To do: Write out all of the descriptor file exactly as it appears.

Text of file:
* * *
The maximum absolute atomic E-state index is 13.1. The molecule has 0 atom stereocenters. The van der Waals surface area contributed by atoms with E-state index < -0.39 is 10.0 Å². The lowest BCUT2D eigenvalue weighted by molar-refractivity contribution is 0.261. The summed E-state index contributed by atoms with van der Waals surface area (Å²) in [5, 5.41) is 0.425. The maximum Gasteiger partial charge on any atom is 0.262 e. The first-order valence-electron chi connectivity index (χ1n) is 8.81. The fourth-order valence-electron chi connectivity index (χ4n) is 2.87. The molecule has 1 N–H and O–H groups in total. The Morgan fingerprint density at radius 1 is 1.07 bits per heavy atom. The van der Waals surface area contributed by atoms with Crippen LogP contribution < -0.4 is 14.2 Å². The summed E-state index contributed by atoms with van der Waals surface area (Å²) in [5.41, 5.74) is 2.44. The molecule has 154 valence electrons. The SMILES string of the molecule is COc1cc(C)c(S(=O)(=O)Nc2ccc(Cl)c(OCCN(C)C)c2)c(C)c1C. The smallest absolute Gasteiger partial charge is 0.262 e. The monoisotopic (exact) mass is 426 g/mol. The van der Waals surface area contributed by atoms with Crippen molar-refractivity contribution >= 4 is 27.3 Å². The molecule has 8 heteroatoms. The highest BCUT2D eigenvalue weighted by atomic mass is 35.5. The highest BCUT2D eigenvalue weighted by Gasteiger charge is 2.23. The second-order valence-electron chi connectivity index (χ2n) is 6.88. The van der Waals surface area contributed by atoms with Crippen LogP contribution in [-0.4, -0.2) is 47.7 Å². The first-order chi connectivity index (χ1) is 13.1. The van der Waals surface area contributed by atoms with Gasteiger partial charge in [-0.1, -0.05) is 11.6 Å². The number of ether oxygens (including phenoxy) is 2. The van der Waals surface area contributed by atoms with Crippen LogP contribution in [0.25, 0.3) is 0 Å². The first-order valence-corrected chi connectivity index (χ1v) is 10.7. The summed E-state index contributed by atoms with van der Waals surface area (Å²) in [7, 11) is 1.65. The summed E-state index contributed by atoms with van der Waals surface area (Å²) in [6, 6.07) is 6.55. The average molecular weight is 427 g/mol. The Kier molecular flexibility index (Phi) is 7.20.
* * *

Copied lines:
The maximum absolute atomic E-state index is 13.1. The molecule has 0 atom stereocenters. The van der Waals surface area contributed by atoms with E-state index < -0.39 is 10.0 Å². The lowest BCUT2D eigenvalue weighted by molar-refractivity contribution is 0.261. The summed E-state index contributed by atoms with van der Waals surface area (Å²) in [5, 5.41) is 0.425. The maximum Gasteiger partial charge on any atom is 0.262 e. The first-order valence-electron chi connectivity index (χ1n) is 8.81. The fourth-order valence-electron chi connectivity index (χ4n) is 2.87. The molecule has 1 N–H and O–H groups in total. The Morgan fingerprint density at radius 1 is 1.07 bits per heavy atom. The van der Waals surface area contributed by atoms with Crippen LogP contribution < -0.4 is 14.2 Å². The summed E-state index contributed by atoms with van der Waals surface area (Å²) in [5.41, 5.74) is 2.44. The molecule has 154 valence electrons. The SMILES string of the molecule is COc1cc(C)c(S(=O)(=O)Nc2ccc(Cl)c(OCCN(C)C)c2)c(C)c1C. The smallest absolute Gasteiger partial charge is 0.262 e. The monoisotopic (exact) mass is 426 g/mol. The van der Waals surface area contributed by atoms with Crippen molar-refractivity contribution >= 4 is 27.3 Å². The molecule has 8 heteroatoms. The highest BCUT2D eigenvalue weighted by atomic mass is 35.5. The highest BCUT2D eigenvalue weighted by Gasteiger charge is 2.23. The second-order valence-electron chi connectivity index (χ2n) is 6.88. The van der Waals surface area contributed by atoms with Crippen LogP contribution in [-0.4, -0.2) is 47.7 Å². The first-order chi connectivity index (χ1) is 13.1. The van der Waals surface area contributed by atoms with Gasteiger partial charge in [-0.1, -0.05) is 11.6 Å². The number of ether oxygens (including phenoxy) is 2. The van der Waals surface area contributed by atoms with Crippen LogP contribution in [0.25, 0.3) is 0 Å². The first-order valence-corrected chi connectivity index (χ1v) is 10.7. The summed E-state index contributed by atoms with van der Waals surface area (Å²) in [7, 11) is 1.65. The summed E-state index contributed by atoms with van der Waals surface area (Å²) in [6, 6.07) is 6.55. The average molecular weight is 427 g/mol. The Kier molecular flexibility index (Phi) is 7.20.